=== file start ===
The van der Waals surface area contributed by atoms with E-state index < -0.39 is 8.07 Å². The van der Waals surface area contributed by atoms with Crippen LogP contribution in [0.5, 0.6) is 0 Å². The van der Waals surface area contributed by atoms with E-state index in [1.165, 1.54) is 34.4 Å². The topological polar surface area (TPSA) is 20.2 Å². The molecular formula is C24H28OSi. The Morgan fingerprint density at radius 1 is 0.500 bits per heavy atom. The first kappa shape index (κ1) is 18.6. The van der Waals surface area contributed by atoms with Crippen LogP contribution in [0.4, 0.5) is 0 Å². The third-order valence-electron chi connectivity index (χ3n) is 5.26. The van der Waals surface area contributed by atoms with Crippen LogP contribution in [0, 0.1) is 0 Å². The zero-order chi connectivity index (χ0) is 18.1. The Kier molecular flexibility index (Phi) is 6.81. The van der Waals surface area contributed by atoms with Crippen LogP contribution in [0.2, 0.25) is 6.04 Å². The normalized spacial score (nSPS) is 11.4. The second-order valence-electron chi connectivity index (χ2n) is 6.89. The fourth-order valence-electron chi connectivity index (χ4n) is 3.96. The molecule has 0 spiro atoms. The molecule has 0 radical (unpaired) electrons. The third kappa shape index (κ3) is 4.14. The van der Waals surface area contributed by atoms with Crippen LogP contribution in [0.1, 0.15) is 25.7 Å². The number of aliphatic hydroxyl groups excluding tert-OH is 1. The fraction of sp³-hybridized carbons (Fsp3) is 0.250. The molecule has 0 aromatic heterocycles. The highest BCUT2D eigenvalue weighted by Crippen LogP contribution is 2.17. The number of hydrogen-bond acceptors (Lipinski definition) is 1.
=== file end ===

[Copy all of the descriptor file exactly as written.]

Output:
The van der Waals surface area contributed by atoms with E-state index < -0.39 is 8.07 Å². The van der Waals surface area contributed by atoms with Crippen LogP contribution in [0.5, 0.6) is 0 Å². The van der Waals surface area contributed by atoms with E-state index in [1.165, 1.54) is 34.4 Å². The topological polar surface area (TPSA) is 20.2 Å². The molecular formula is C24H28OSi. The Morgan fingerprint density at radius 1 is 0.500 bits per heavy atom. The first kappa shape index (κ1) is 18.6. The van der Waals surface area contributed by atoms with Crippen LogP contribution in [0.4, 0.5) is 0 Å². The third-order valence-electron chi connectivity index (χ3n) is 5.26. The van der Waals surface area contributed by atoms with Crippen LogP contribution in [0, 0.1) is 0 Å². The zero-order chi connectivity index (χ0) is 18.1. The Kier molecular flexibility index (Phi) is 6.81. The van der Waals surface area contributed by atoms with Crippen LogP contribution in [0.2, 0.25) is 6.04 Å². The normalized spacial score (nSPS) is 11.4. The second-order valence-electron chi connectivity index (χ2n) is 6.89. The fourth-order valence-electron chi connectivity index (χ4n) is 3.96. The molecule has 0 spiro atoms. The molecule has 0 radical (unpaired) electrons. The third kappa shape index (κ3) is 4.14. The van der Waals surface area contributed by atoms with Crippen LogP contribution in [0.1, 0.15) is 25.7 Å². The number of aliphatic hydroxyl groups excluding tert-OH is 1. The fraction of sp³-hybridized carbons (Fsp3) is 0.250. The molecule has 0 aromatic heterocycles. The highest BCUT2D eigenvalue weighted by Crippen LogP contribution is 2.17. The number of hydrogen-bond acceptors (Lipinski definition) is 1.